Charging stations for electric cars arrive in Wegmans
Wegmans is preparing for the expected boom in electric vehicles.
The supermarket chain is installing two electric vehicle charging stations at its Alberta Drive location.
Volta branded chargers will be owned and operated by a third party Volta. They should be completed within a week or two, according to Wegmans spokeswoman Michele Mehaffy.
Other chargers are planned for other Wegmans sites.
“We are exploring installation in other stores in Western New York for next year, but we have not yet confirmed these potential locations,” she said.
Wegmans has Chargers at its Chestnut Hill store outside of Boston and is building Chargers at its first Connecticut location in Norwalk, which is slated to open in 2024.
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Tops Markets announced that it installed its first electric vehicle charging station at a location in Dutchess County in April, in partnership with the New York Power Authority. It now has chargers at four locations, including one in Williamsville, with plans to expand.
Retailers have found that providing electric vehicle charging stations appeals to customers, especially the more affluent, who tend to shop while waiting for their vehicle to charge. It also places stores on electric vehicle charging locator app maps and attracts new customers who might not have shopped at the store without the allure of a charging station. It also offers retailers a way to earn money from their parking spot.
The number of electric vehicles in use in the United States rose from 1.2 million in 2016 to 11.3 million last year, according to the IEA, a sustainability group. This number is only expected to increase.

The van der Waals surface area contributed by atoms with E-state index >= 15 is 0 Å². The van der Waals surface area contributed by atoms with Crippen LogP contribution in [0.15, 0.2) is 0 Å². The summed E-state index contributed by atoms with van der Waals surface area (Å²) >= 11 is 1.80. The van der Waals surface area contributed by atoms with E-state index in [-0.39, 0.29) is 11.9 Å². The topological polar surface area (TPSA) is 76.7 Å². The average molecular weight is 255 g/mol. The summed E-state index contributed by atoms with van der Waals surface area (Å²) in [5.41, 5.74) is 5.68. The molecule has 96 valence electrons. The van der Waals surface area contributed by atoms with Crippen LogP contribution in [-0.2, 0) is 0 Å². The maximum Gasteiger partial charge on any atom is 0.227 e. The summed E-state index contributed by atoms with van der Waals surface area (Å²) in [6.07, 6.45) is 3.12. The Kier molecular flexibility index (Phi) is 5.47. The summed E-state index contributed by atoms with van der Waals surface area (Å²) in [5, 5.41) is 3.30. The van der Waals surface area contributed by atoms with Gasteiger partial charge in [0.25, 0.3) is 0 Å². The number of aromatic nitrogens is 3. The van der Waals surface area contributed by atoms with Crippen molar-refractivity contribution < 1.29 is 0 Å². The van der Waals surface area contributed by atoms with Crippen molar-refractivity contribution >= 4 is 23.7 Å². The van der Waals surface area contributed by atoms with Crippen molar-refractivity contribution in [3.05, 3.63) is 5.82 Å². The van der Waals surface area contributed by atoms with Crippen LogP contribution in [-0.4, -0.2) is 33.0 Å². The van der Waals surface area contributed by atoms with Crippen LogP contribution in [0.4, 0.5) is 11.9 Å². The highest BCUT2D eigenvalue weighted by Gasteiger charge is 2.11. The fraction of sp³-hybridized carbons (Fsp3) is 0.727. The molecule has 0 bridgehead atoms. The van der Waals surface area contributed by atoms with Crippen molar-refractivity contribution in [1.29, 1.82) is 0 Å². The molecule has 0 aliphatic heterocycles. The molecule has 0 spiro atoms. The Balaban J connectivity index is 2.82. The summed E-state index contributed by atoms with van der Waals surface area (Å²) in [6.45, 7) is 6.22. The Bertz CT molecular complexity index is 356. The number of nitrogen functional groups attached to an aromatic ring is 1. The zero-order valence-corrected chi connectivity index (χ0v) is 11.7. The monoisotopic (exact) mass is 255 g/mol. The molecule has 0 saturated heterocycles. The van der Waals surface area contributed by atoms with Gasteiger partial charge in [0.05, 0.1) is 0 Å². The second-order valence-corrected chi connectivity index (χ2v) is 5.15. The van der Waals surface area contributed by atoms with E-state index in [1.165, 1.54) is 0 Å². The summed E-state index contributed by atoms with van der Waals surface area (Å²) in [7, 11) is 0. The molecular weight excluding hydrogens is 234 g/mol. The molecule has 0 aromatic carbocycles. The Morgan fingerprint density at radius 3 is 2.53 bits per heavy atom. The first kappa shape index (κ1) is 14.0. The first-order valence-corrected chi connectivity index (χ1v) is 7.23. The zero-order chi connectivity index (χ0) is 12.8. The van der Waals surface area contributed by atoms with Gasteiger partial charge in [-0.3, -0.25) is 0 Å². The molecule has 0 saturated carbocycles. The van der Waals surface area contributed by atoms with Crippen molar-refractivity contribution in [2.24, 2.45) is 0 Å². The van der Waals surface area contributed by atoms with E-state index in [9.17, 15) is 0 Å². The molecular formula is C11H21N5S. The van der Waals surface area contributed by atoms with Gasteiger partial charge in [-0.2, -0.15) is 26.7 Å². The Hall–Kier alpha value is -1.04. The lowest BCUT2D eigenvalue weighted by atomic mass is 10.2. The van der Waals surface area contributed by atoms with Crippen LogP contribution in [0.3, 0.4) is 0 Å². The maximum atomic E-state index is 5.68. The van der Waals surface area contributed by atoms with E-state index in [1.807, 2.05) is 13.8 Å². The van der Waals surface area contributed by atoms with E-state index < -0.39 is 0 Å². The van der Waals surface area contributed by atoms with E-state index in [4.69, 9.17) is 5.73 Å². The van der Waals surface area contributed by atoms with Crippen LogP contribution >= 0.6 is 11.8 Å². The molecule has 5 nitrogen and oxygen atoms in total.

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Graphic-Poetry opens in new location
Graphic-Poetry, a stationery and invitation design studio, moved to 38 Main St. in Hamburg Village.
The new location is four times larger than its old one on Buffalo Street, allowing it to offer classes, events, a coloring area for kids and a wider array of merchandise. There is also space for a shipping area, storage room, and one-on-one meeting space for wedding and graphic design clients.
“Having events and other vendors on site is something I’ve always wanted to provide, but I’ve never had the space to do it comfortably,” owner Liz Maute said.
The majority of the store’s brands are owned by women and sourced from independent artists and small local and national businesses.
Opening of a Spectrum store in Williamsville
A new Spectrum location has opened at 5110 Main St. in Williamsville. It offers devices and accessories compatible with Spectrum Mobile, which is only available to Spectrum Internet customers.
Customers can also add or manage their Spectrum internet, mobile, TV or voice services in-store. Customers can also make payments and upgrade or trade equipment.
Bloomsbury Lane Toy Shoppe reopens in new location
The Lancaster Bloomsbury Lane Toy Shoppe has reopened in a larger location at 11 W. Main St., four doors down from its former space.
The new store, which is in the village’s central business district, received money from the state’s Main Street Revitalization Grant Program, which matches funds for facade improvements. These improvements are being designed for a new storefront in the near future.
The new location provides better accessibility and more space for new and expanded product lines.
Spiritually Rooted and her foster cats